# Phillip Trelford's Array

## POKE 36879,255

Last week I had the pleasure of attending Software Craftsmanship 2010 at the magnificent Bletchley Park mansion on a gloriously sunny autumn’s day.

One of the great sessions I attended was Michael Hunger’s:

Using the Game Of Life to code, discuss language, paradigms and approaches

Michael used a video of Jon Conway himself to explain the rules; which he followed up by showing a very interesting implementation using APL. Afterwards we all paired up to try implementations in various languages. After about half an hour my pair came up with the following F# implementation.

Initialise a board as a 2D Array:

```let width, height = 12,12
let board = Array2D.init width height (fun x y -> 0)```

Computing the next generation of life requires finding the neighbours of a specified cell:

```let computeNeighbours x y (board:int[,]) =
let getValue (x,y) =
let x = (x + width) % width
let y = (y + height) % height
board.[x,y]
[
-1,-1;0,-1;1,-1;
-1,0;      1,0;
-1,1 ;0,1;1,1;
]
|> Seq.map (fun (dx,dy) -> x+dx,y+dy)
|> Seq.map getValue
|> Seq.sum```

To compute the next generation the current board is mapped to a new one, computing life  by matching the result of the compute neighbours function to the rules of life:

```let doGeneration board =
board
|> Array2D.mapi (fun x y n ->
match n, computeNeighbours x y board with
| _, 3 -> 1
| n, 2 -> n
| _, _ -> 0
)```

The board is shown to both the console and Visual Studio output window:

```let show (board:int[,]) =
for y = 0 to height-1 do
for x = 0 to width-1 do
let v = if board.[x,y] = 0 then '0' else '1'
Console.Write v
Debug.Write v
Console.WriteLine ()
Debug.WriteLine ""
Console.WriteLine(String('-',width))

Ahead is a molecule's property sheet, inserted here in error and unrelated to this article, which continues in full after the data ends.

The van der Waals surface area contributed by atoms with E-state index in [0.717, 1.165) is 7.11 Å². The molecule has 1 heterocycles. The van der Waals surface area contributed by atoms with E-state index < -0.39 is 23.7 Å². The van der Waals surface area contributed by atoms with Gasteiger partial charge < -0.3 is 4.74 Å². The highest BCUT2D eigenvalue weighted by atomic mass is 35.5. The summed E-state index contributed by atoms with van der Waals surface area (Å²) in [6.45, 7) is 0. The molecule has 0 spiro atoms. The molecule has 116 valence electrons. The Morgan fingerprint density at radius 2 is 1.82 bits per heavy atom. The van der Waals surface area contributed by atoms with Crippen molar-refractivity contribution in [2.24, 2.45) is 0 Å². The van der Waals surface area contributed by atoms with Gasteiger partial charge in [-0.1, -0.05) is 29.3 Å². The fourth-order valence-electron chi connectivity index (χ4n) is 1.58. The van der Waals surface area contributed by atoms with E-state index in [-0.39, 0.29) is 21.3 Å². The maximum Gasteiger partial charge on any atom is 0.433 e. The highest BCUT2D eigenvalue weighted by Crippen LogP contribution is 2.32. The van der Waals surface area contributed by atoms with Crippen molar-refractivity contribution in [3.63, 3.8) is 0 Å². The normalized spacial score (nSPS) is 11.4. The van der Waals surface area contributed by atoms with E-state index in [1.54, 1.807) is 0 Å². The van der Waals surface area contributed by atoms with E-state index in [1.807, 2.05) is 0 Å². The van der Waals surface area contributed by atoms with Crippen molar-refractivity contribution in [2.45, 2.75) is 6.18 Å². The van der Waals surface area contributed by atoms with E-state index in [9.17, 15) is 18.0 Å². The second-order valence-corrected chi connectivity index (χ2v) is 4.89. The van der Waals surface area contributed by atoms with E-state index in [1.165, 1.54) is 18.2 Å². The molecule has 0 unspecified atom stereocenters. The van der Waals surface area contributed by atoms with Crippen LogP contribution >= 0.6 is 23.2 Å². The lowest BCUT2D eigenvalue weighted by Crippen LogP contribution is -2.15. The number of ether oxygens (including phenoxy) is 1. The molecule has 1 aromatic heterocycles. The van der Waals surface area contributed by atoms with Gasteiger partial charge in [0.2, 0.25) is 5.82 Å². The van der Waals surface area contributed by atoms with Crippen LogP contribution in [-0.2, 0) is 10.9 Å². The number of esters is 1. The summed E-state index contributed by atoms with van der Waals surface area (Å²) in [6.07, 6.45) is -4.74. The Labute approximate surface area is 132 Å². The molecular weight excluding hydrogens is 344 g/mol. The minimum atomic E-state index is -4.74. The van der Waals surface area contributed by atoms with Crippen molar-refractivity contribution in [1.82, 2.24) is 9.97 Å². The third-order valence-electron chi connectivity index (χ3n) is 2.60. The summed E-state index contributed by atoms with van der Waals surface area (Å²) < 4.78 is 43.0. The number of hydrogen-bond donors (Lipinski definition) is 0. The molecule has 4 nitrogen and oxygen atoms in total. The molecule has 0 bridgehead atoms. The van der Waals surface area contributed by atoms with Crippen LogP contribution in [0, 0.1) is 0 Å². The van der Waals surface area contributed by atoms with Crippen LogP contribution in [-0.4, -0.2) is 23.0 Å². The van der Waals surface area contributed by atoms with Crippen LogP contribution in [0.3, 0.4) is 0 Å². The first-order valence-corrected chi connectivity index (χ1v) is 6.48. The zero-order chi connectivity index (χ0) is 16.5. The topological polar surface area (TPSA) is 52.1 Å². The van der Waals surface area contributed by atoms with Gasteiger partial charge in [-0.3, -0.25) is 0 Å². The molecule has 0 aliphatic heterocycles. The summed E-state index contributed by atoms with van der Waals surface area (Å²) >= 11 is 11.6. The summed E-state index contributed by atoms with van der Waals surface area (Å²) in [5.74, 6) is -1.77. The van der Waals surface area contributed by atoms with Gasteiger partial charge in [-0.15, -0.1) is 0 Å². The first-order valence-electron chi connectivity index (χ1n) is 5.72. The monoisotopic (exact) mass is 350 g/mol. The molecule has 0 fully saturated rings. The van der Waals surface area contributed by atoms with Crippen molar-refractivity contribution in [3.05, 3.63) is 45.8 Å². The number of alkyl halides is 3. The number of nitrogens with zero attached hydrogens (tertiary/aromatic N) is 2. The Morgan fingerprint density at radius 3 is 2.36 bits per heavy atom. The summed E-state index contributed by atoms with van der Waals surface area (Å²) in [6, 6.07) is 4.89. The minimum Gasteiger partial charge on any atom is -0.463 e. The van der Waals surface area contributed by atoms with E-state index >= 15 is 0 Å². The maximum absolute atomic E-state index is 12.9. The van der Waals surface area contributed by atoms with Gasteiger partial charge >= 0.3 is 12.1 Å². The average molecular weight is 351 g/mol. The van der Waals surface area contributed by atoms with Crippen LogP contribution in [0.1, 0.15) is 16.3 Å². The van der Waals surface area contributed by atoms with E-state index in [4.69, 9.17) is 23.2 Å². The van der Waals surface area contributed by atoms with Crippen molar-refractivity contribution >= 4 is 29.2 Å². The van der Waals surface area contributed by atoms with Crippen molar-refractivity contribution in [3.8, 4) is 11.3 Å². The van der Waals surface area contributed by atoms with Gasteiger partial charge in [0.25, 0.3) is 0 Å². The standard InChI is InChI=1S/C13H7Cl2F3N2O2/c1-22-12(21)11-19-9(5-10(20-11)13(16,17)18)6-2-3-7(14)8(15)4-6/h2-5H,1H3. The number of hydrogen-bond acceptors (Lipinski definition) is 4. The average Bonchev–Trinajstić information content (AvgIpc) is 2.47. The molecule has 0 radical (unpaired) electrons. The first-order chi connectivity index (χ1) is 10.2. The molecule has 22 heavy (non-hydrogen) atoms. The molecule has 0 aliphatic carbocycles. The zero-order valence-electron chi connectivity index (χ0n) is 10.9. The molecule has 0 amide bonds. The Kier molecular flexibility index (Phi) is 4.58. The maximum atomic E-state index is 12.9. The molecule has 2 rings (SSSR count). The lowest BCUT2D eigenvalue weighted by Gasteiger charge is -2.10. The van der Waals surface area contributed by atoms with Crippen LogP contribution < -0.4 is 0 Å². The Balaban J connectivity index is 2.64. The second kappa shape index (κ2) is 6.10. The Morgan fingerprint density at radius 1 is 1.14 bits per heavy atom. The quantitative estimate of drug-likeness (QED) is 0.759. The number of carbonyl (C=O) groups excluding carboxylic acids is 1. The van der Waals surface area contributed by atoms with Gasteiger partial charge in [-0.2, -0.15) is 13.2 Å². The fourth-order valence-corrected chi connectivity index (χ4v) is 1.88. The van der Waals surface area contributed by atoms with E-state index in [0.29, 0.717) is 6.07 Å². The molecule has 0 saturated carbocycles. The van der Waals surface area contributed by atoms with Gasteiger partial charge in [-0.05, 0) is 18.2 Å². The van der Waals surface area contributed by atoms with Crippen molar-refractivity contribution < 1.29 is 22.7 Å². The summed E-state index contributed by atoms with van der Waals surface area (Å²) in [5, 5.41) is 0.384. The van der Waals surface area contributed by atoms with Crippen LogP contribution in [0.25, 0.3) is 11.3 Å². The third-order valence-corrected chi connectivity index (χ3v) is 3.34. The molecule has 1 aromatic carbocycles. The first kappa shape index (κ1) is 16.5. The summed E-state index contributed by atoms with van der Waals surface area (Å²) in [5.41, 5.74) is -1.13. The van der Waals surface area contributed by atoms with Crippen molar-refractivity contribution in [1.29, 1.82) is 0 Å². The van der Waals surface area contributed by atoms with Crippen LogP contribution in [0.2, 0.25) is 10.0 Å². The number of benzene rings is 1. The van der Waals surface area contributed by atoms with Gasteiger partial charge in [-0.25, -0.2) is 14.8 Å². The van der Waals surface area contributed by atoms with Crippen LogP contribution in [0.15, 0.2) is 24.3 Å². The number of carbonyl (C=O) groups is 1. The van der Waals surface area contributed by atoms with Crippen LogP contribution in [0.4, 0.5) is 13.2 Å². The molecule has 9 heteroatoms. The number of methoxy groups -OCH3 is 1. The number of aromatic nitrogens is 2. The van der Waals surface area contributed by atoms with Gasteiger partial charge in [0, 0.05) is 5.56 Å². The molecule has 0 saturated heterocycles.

Debug.WriteLine(String('-',width))```

Finally the board is set up and a number of generations are run:

```do  [7,7;8,7;9,7;9,6;8,5]
|> List.iter (fun (x,y) -> board.[x,y] <- 1)```
```do  let mutable current = board
for i = 1 to 10 do
show current
current <- doGeneration current
done
```

A visually prettier implementations was achieved using JavaScript and HTML during the exercise. So just for fun I tried running the F# code inside WebSharper (which converts F# code directly to JavaScript). A few minor changes required:

• The 2D Array for the board was replaced with a Jagged Array
• The output was converted to HTML
• The loop changed to an Asynchronous Workflow

You can see the WebSharper version running here: http://trelford.com/life

Coincidentally Adam Granicz of Intellifactory, who was very recently awarded an F# MVP, will be giving a talk about his WebSharper product this Tuesday October 12th; along with Can Erten on Backtracking, for the Functional Londoner’s Meetup Group at Skills Matter!

GameOfLife.fs (1.36 kb)

GameOfLifeWebSharper.fs (2.55 kb)

• #### Michael Hunger

10/10/2010 3:50:15 PM |

Thanks for the post, glad you liked the session. May I add your F# code to the GameOfLife repo at:
http://github.com/jexp/GameOfLife

Thanks

Michael